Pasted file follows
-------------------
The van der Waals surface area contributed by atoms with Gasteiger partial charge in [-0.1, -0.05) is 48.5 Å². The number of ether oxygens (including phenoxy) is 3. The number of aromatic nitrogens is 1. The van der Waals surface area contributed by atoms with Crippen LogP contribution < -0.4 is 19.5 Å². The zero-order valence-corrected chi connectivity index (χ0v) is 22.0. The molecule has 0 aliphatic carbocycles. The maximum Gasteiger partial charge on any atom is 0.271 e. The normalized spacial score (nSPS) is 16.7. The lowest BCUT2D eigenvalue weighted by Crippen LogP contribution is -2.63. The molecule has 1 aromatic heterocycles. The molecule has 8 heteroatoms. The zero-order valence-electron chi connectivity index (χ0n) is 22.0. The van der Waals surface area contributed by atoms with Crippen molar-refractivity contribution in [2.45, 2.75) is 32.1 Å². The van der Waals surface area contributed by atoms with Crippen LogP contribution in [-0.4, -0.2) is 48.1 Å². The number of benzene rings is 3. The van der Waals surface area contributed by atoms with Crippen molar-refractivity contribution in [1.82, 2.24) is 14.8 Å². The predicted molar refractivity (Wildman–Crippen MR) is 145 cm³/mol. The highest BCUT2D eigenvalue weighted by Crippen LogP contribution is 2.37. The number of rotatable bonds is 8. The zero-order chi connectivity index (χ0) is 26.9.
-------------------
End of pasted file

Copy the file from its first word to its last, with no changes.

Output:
The van der Waals surface area contributed by atoms with Gasteiger partial charge in [-0.1, -0.05) is 48.5 Å². The number of ether oxygens (including phenoxy) is 3. The number of aromatic nitrogens is 1. The van der Waals surface area contributed by atoms with Crippen LogP contribution < -0.4 is 19.5 Å². The zero-order valence-corrected chi connectivity index (χ0v) is 22.0. The molecule has 0 aliphatic carbocycles. The maximum Gasteiger partial charge on any atom is 0.271 e. The normalized spacial score (nSPS) is 16.7. The lowest BCUT2D eigenvalue weighted by Crippen LogP contribution is -2.63. The molecule has 1 aromatic heterocycles. The molecule has 8 heteroatoms. The zero-order valence-electron chi connectivity index (χ0n) is 22.0. The van der Waals surface area contributed by atoms with Crippen molar-refractivity contribution in [2.45, 2.75) is 32.1 Å². The van der Waals surface area contributed by atoms with Crippen LogP contribution in [-0.4, -0.2) is 48.1 Å². The number of benzene rings is 3. The van der Waals surface area contributed by atoms with Crippen molar-refractivity contribution in [1.82, 2.24) is 14.8 Å². The predicted molar refractivity (Wildman–Crippen MR) is 145 cm³/mol. The highest BCUT2D eigenvalue weighted by Crippen LogP contribution is 2.37. The number of rotatable bonds is 8. The zero-order chi connectivity index (χ0) is 26.9.